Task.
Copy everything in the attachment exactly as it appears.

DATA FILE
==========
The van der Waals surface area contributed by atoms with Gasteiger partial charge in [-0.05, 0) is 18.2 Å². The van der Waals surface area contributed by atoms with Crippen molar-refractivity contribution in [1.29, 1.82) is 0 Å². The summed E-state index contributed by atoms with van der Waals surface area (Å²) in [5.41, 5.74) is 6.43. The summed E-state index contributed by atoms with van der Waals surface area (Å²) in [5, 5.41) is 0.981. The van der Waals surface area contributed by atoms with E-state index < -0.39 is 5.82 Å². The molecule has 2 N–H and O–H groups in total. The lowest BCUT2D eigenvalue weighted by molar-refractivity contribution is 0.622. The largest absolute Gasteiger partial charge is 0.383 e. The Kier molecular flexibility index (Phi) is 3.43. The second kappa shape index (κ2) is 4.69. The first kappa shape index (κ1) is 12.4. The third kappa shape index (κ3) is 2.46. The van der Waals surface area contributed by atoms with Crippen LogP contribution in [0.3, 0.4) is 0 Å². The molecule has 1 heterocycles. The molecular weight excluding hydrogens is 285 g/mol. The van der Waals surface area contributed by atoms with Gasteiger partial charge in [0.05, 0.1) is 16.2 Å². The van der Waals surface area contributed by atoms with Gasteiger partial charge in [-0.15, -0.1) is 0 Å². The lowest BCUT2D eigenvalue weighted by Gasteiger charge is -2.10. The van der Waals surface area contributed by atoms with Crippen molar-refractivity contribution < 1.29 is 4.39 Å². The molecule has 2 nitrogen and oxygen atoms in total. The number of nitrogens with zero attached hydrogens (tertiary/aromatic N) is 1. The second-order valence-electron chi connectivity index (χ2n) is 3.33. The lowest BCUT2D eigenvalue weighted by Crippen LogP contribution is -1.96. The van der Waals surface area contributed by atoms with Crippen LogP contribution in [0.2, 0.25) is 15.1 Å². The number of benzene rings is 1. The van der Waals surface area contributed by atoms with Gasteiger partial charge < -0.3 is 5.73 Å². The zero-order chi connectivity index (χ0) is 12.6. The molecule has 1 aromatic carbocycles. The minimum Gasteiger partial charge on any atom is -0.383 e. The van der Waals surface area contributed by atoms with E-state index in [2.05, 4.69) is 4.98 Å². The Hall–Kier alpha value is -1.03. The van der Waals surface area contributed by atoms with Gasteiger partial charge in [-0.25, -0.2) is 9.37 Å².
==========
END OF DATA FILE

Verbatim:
The van der Waals surface area contributed by atoms with Gasteiger partial charge in [-0.05, 0) is 18.2 Å². The van der Waals surface area contributed by atoms with Crippen molar-refractivity contribution in [1.29, 1.82) is 0 Å². The summed E-state index contributed by atoms with van der Waals surface area (Å²) in [5.41, 5.74) is 6.43. The summed E-state index contributed by atoms with van der Waals surface area (Å²) in [5, 5.41) is 0.981. The van der Waals surface area contributed by atoms with E-state index < -0.39 is 5.82 Å². The molecule has 2 N–H and O–H groups in total. The lowest BCUT2D eigenvalue weighted by molar-refractivity contribution is 0.622. The largest absolute Gasteiger partial charge is 0.383 e. The Kier molecular flexibility index (Phi) is 3.43. The second kappa shape index (κ2) is 4.69. The first kappa shape index (κ1) is 12.4. The third kappa shape index (κ3) is 2.46. The van der Waals surface area contributed by atoms with Crippen LogP contribution in [0.3, 0.4) is 0 Å². The molecule has 1 heterocycles. The molecular weight excluding hydrogens is 285 g/mol. The van der Waals surface area contributed by atoms with Gasteiger partial charge in [0.05, 0.1) is 16.2 Å². The van der Waals surface area contributed by atoms with Gasteiger partial charge in [-0.15, -0.1) is 0 Å². The lowest BCUT2D eigenvalue weighted by Gasteiger charge is -2.10. The van der Waals surface area contributed by atoms with Crippen molar-refractivity contribution < 1.29 is 4.39 Å². The molecule has 2 nitrogen and oxygen atoms in total. The number of nitrogens with zero attached hydrogens (tertiary/aromatic N) is 1. The second-order valence-electron chi connectivity index (χ2n) is 3.33. The lowest BCUT2D eigenvalue weighted by Crippen LogP contribution is -1.96. The van der Waals surface area contributed by atoms with Crippen LogP contribution in [0.2, 0.25) is 15.1 Å². The number of benzene rings is 1. The van der Waals surface area contributed by atoms with Gasteiger partial charge < -0.3 is 5.73 Å². The zero-order chi connectivity index (χ0) is 12.6. The molecule has 1 aromatic carbocycles. The minimum Gasteiger partial charge on any atom is -0.383 e. The van der Waals surface area contributed by atoms with E-state index in [2.05, 4.69) is 4.98 Å². The Hall–Kier alpha value is -1.03. The van der Waals surface area contributed by atoms with Gasteiger partial charge in [-0.25, -0.2) is 9.37 Å².